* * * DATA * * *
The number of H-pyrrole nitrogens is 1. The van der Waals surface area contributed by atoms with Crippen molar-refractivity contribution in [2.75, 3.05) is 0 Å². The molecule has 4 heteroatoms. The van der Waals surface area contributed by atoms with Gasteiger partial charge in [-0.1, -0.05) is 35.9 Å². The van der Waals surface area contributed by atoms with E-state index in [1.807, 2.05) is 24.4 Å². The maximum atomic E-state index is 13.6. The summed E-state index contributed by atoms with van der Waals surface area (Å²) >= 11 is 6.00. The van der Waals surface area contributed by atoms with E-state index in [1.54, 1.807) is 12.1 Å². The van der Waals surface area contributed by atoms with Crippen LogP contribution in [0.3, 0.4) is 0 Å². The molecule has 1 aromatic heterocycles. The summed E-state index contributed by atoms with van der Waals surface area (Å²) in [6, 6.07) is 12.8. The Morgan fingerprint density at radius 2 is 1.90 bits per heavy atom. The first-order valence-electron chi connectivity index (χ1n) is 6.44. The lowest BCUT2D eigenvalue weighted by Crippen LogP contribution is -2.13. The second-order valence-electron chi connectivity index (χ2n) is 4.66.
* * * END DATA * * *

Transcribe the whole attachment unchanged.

The number of H-pyrrole nitrogens is 1. The van der Waals surface area contributed by atoms with Crippen molar-refractivity contribution in [2.75, 3.05) is 0 Å². The molecule has 4 heteroatoms. The van der Waals surface area contributed by atoms with Gasteiger partial charge in [-0.1, -0.05) is 35.9 Å². The van der Waals surface area contributed by atoms with E-state index in [1.807, 2.05) is 24.4 Å². The maximum atomic E-state index is 13.6. The summed E-state index contributed by atoms with van der Waals surface area (Å²) >= 11 is 6.00. The van der Waals surface area contributed by atoms with E-state index in [1.54, 1.807) is 12.1 Å². The van der Waals surface area contributed by atoms with Crippen LogP contribution in [0.3, 0.4) is 0 Å². The molecule has 1 aromatic heterocycles. The summed E-state index contributed by atoms with van der Waals surface area (Å²) in [6, 6.07) is 12.8. The Morgan fingerprint density at radius 2 is 1.90 bits per heavy atom. The first-order valence-electron chi connectivity index (χ1n) is 6.44. The lowest BCUT2D eigenvalue weighted by Crippen LogP contribution is -2.13. The second-order valence-electron chi connectivity index (χ2n) is 4.66.